Human Rights NATIONAL

United Nations intervenes in Chilean child abduction case

The United Nation Child Rights Committee has intervened in a Supreme Court case it claims is violating the rights of a six-year-old boy with autism. The court had ruled that the child should be returned to his habitual residence in Spain. The Committee has asked the Court to reassess the child’s case while considering the psychological effects on the child as he undergoes treatment.

The United Nations Child Rights Committee claims that the rights of a six-year-old boy have been violated because the Supreme Court of Chile has ordered his return to Spain without properly assessing his needs. The Committee intervened after the child’s mother received the Court’s decision and filed a complaint against the Court.

J.M. was born in Chile in January 2016 to a Chilean mother and Spanish father. When J.M. was a little over a year old and living in Spain with both parents, medical professionals suspected he had a language delay and a form of autism. Shortly after this diagnosis, the mother brought J.M. back to Chile where she arranged his treatment and support plan. The mother planned to stay in Chile for at least two years and had the father’s written approval to travel. 

In 2018, one year after authorizing the travel, the father filed a complaint with the Ministry of Justice of Spain for abduction and unlawful retention of J.M. under the Hague Convention on the Civil Aspects of International Child Abduction. According to its official outline, the convention has two primary aims:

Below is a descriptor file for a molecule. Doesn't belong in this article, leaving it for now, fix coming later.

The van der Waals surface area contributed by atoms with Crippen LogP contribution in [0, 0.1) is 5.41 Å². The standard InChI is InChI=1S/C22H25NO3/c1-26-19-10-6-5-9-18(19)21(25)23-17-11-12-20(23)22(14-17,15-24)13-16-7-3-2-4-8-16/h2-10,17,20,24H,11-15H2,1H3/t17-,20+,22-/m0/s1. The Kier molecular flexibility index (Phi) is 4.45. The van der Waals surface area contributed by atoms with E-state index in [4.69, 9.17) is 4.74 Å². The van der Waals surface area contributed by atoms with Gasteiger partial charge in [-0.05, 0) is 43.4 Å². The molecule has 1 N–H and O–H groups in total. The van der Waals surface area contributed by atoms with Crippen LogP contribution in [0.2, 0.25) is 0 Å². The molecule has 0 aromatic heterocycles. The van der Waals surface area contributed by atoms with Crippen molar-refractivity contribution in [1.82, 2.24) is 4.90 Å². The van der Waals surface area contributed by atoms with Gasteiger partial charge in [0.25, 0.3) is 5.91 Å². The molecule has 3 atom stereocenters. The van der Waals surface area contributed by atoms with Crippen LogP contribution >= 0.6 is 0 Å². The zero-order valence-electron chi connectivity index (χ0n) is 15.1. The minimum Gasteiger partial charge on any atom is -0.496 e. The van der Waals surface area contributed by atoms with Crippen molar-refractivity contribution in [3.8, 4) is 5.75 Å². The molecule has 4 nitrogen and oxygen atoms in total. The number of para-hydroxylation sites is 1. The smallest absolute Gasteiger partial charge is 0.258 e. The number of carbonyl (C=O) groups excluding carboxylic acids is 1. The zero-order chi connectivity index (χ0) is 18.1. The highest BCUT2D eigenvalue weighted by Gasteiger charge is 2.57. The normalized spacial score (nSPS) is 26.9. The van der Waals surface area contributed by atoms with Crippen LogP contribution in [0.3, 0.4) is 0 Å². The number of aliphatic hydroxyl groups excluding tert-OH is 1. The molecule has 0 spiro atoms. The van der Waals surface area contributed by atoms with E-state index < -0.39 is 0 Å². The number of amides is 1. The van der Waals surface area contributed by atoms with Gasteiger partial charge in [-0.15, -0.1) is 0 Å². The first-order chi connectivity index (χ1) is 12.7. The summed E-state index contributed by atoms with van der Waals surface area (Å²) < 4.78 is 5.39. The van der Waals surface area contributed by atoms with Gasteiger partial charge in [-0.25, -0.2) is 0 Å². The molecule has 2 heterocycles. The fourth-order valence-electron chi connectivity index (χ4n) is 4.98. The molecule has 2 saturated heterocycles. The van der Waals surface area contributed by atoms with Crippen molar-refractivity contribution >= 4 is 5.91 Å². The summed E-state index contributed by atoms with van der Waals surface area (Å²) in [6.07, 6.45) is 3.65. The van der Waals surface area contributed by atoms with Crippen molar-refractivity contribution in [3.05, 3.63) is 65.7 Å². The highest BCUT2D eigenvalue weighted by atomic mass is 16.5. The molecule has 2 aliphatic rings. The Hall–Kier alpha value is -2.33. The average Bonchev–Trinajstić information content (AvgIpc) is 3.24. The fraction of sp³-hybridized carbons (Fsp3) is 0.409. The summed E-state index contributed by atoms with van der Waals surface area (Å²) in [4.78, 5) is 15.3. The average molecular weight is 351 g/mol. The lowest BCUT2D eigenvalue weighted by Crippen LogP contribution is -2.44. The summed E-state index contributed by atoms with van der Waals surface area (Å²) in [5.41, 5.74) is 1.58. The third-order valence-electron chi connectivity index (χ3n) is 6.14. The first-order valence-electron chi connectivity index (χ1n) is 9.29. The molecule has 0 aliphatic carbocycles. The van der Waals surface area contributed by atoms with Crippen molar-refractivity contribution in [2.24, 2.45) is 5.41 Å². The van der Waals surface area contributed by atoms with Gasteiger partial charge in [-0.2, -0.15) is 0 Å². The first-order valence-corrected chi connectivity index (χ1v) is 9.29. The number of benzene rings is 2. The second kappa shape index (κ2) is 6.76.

• To secure the prompt return of children wrongfully removed to or retained in any country 
  • To ensure that rights of custody and of access to children across international borders. 

The mother defended her decision to stay in Chile with J.M. because she felt her child was vulnerable as he was under treatment. She alleged that returning to Spain would cause irreparable harm to J.M.’s mental health.  

The UN Committee acknowledged the aims of the Hague Convention but argued that the purpose and objective of the convention do not require an automatic return order. 

No “best interests” assessment

“Courts still have to effectively assess the applicability of the exceptions to the rule of return in the specific case, namely, whether the return would expose him/her to physical or psychological harm, taking the child’s best interests as a primary consideration,” said Committee member Ann Skelton. 

With this in mind, the Committee argued that the Supreme Court’s decision to immediately send J.M. back to Spain did not conduct a “best interests” assessment. This assessment is required for all cases dealing with children, and failure to comply with this assessment violated J.M’s procedural guarantees under the Convention on the Rights of the Child. 

The Committee has asked the Chilean Supreme Court to reassess the request for J.M. to return to his father in Spain and to take into account the time that has elapsed and the extent of J.M’s integration in Chile.


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